3 Biggest Dangers of Implementing New Technology in Your Small Business

New technology, tools, and apps are exciting. It’s fun to see the new features or tricks new tech can bring.

However, constantly bringing new tech to your small business can actually be dangerous. If it isn’t implemented correctly, adopting new tech you hoped would make your team more efficient can actually do the opposite.

There are three main dangers of implementing new technology. Let’s take a look at what they are.

See if you pre-qualify!

1. A poor implementation strategy (or lack of one completely) can tank the company’s efficiency and cause major setbacks.

Regardless of the size of your team, there will always be an adjustment period when introducing new tech. Your team members will need time to get familiar with the new technology and a plan to help them get up to speed.

If you fail to create an implementation strategy that properly introduces your new technology to your employees, it can create major setbacks. Your team members will be unable to do their jobs effectively, causing a dip in productivity that can seriously damage your bottom line and leave customers unhappy.

It can take weeks––or even months––to recover from these setbacks. This kind of damage can throw off an entire year of budgets and projections.

It’s not fair to your employees to constantly throw new technology platforms at them without any direction. If you’re going to implement a new technology, you need to have a comprehensive plan in place to ensure productivity stays high and everyone knows exactly what they’re doing.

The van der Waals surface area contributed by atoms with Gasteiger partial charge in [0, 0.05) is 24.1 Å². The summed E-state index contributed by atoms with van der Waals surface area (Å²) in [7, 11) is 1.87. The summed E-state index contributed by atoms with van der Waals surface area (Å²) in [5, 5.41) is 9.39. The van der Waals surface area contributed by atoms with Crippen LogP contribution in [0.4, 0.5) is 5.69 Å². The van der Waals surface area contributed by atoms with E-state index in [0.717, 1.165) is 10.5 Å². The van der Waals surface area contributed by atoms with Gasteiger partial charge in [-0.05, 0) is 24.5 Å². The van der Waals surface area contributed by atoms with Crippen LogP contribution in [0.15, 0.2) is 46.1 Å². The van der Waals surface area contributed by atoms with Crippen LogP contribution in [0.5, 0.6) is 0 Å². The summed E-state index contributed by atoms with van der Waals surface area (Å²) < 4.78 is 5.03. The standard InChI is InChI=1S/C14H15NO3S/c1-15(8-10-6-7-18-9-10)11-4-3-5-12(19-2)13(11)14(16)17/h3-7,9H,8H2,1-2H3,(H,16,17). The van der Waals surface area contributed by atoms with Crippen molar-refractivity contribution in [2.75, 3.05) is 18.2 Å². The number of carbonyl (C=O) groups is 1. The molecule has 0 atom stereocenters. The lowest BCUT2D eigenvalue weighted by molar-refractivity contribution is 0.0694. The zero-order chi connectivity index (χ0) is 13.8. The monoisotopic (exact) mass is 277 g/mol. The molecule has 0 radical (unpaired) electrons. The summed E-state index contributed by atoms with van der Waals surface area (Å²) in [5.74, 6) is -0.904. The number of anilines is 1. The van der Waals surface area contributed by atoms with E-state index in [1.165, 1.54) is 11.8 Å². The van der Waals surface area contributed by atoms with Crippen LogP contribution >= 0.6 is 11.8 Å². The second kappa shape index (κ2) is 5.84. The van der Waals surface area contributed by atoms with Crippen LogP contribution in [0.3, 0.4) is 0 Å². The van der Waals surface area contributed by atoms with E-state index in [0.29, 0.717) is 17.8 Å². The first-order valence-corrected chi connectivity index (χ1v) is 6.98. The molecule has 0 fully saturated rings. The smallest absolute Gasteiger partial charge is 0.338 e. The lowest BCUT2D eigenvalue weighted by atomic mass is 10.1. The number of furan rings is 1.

2. Technology is expensive and becomes obsolete by the time it’s functioning the way it’s intended to.

Every new technology company believes they’re the next big thing. They spend loads on marketing, get your team all excited, and promise to be the last tool you’ll ever buy. Unfortunately, this is rarely the case.

Technology needs are constantly changing, meaning what you need today might not be what you need tomorrow. The new tech you introduce to your company this quarter may not help you achieve the goals of next quarter, meaning you’ve spent loads of money investing in a product that doesn’t bring long-term results.


It also takes time to get up and running. Between implementation and training your employees, by the time your technology is up and running the way it’s supposed to, you’ll be ready for the next big thing.

Before investing in any new technology, you need to think about the return on your investment. If you’re just purchasing because of a company’s flashy marketing campaign, you may want to reconsider.

3. Employees are partial to prior tech used and may be reluctant to get on board with change.

Let’s face it––not everyone embraces change. It’s disruptive and requires making adjustments. If your employees aren’t struggling with the current technology you’re using, they may be reluctant to pick up something new.

When running a small business, it’s important to think about your employees and what they need. Because hiring and onboarding new employees can be costly and time consuming, you want to do what you can to convince them to stick around––even when it comes to the technology you use.

Before changing your company’s tech stack, consider how your employees feel about the tech you’re currently using. Assess if it is able to get the job done. If your team isn’t looking to make a switch, it’s better to just leave your tech as it is.

You can also talk with your employees to see what gaps in technology they may need filled. This can prevent you from needing to change technology frequently because you’re going straight to the source to determine where they need the most help. Working with your team can get them on board and make them more excited for change.

New technology can help your small business grow efficiently––but only when implemented correctly. Being aware of these three dangers of inappropriately adding new technology to your business can prevent you from making mistakes that can compromise the success of your business.

About the Author

Kevin Gardner graduated with a BS in Computer Science and an MBA from UCLA. He works as a business consultant for InnovateBTS where he helps companies integrate technology to improve performance. He shares his knowledge and expertise not only with his clients but with his fellow bloggers and readers.